So as you can probably tell, my motivations for setting up my business are part-personal, part driven by a fire in my belly. Double the impetus, if you like!
I know that I am so lucky to have lots of psychometric tools available to me which have helped me work out what I was meant to do with my life and career. By revisiting my own personal values, unique combination of strengths and work experience, I have been able to build a business around what I love, what lights me up – because I am passionate about it – as well as – although I find this hard to admit in true self-deprecating British style – what I am actually good at.
I fully appreciate that most mothers don’t have the luxury of being a career and performance coach or accredited in self-awareness building psychometric tools! So if you feel that my career or return to work coaching could help you or the women in your organisation, please do get in touch on firstname.lastname@example.org
Sarah Clarke is the founder of Shine Brighter Consulting which provides practical and emotional support to mothers and their employers, ensuring brilliant women can return to work and shine even brighter. We future-proof organisations by helping them create unique and extraordinary workplace cultures where the best people will thrive and grow.
Here are some handy little sketches from @the_parent_mentor for any mums-to-be about to embark on maternity leave.
Handing over and actually ending work are surprisingly challenging transitions in the wonderful journey that is maternity or parental leave.
It’s a time of mixed emotions. Excitement, trepidation, loss of control, fear of the unknown, self-doubt, celebration, joy, freedom, sadness.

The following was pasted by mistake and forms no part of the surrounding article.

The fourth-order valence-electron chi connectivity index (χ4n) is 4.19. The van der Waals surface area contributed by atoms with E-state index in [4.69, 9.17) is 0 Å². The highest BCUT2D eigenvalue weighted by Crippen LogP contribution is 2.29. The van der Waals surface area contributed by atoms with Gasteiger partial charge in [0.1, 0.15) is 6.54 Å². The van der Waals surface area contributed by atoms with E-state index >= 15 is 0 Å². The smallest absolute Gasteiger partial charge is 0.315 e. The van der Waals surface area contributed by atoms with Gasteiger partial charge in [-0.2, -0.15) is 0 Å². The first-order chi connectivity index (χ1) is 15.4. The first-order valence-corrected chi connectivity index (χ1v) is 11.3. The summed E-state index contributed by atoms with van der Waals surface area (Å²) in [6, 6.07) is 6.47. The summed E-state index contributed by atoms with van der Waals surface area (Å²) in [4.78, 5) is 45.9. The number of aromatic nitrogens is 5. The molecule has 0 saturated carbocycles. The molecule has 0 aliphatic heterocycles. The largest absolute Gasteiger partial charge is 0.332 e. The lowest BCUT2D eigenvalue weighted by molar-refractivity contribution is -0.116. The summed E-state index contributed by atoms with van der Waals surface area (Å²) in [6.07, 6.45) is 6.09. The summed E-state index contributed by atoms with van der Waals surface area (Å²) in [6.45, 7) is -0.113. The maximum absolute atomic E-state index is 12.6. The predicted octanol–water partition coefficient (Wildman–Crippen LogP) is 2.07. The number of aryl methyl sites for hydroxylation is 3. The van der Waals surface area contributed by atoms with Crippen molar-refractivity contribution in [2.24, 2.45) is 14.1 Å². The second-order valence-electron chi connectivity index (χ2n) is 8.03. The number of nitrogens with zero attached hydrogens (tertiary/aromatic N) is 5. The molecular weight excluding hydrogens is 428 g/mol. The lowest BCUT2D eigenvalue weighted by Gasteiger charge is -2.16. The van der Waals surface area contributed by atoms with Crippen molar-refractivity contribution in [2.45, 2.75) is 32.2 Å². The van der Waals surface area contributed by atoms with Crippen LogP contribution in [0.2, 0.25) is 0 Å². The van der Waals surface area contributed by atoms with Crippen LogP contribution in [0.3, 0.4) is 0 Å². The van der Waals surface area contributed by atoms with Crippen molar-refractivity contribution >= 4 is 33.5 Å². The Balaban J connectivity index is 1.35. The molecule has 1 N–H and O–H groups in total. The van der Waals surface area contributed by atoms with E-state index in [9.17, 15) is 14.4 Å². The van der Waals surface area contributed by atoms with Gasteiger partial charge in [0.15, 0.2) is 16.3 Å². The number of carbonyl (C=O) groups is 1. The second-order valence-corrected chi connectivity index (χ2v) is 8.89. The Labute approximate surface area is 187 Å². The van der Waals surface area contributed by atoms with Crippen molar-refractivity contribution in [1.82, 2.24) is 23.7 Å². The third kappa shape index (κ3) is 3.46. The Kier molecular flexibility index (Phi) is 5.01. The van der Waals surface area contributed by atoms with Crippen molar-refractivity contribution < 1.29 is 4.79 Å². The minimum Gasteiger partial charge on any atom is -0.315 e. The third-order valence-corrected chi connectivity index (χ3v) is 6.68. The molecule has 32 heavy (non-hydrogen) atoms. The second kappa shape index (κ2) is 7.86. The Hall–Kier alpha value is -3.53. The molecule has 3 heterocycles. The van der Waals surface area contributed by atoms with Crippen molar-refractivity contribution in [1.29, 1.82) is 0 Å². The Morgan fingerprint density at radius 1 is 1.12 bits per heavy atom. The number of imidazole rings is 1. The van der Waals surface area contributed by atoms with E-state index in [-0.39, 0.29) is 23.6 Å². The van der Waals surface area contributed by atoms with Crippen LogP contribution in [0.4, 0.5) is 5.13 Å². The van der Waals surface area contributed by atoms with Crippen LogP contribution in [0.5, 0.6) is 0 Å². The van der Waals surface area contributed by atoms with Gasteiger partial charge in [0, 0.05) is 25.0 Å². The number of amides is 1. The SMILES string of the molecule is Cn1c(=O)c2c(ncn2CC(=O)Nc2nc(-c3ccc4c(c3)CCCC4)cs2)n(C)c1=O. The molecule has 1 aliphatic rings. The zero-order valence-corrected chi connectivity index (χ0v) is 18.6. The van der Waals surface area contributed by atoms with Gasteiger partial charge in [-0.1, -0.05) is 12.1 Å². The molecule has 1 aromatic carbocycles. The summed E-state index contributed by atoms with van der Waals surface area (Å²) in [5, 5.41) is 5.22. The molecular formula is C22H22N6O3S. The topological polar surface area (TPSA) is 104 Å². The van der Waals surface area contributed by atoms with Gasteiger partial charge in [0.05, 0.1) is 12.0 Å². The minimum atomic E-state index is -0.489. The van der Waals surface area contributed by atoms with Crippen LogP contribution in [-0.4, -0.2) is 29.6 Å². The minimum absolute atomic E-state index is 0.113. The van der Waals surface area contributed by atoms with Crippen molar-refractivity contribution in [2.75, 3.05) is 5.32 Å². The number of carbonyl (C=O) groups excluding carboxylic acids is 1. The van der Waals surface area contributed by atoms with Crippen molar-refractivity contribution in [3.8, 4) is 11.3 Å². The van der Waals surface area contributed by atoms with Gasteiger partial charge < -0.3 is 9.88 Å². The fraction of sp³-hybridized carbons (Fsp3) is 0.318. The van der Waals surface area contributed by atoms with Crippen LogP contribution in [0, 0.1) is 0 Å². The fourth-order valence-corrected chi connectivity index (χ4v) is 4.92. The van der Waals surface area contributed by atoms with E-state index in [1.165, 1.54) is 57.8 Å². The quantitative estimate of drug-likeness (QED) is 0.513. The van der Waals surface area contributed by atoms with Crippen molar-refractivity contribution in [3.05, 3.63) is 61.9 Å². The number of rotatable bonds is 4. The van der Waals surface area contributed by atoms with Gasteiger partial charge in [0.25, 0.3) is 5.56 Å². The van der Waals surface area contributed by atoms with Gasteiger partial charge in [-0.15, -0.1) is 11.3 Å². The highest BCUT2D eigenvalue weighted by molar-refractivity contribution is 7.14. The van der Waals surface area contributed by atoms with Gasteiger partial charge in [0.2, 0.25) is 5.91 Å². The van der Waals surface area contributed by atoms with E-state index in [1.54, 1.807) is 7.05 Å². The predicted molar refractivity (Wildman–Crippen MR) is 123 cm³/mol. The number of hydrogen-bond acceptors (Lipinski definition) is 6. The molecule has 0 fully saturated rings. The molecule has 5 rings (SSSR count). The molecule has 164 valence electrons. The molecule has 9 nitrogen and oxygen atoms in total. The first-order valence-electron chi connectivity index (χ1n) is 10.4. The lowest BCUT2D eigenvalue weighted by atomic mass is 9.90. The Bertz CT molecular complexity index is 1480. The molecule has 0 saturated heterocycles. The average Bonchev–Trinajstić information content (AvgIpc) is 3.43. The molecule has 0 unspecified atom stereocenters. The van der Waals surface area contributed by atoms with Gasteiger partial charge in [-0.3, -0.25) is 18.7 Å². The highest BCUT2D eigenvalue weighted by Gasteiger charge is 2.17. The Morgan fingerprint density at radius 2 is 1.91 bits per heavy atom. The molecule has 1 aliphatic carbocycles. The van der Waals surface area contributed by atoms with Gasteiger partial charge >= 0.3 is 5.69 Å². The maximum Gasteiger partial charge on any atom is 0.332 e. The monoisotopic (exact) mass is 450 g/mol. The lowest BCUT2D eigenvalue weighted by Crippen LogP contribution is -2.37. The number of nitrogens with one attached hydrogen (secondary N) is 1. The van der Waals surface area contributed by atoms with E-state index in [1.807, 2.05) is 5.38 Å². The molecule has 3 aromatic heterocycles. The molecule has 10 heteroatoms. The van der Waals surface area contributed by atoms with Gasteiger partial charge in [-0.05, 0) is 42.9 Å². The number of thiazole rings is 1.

I felt them all to differing degrees. Depending on the day!
I worked my waddling backside off on my handover documents, sat down with each member of my team to reassure them that they would be in safe hands while I was away.
If I’m honest, I knew no such thing. No one was appointed to cover my head of department role and I basically felt like I had dropped lots of very shiny, special balls as I walked to the tube on my last day with my lovely bunch of flowers and John Lewis vouchers.
It was terrifying! I was in the dark about what I was about to become (a mother) and equally unsure about what I would come back to when I returned to work.
Employers play a huge part in making their talented parents-to-be feel supported but the onus should not be solely on them.
If we don’t ask for what we need, then they will never know and both parties will ultimately lose out.
I wish I had been more demanding and clearer about what I had needed as I left for maternity leave. Hindsight is a wonderful thing, isn’t it!
What advice would you give to a mum-to-be who is about to go on maternity leave?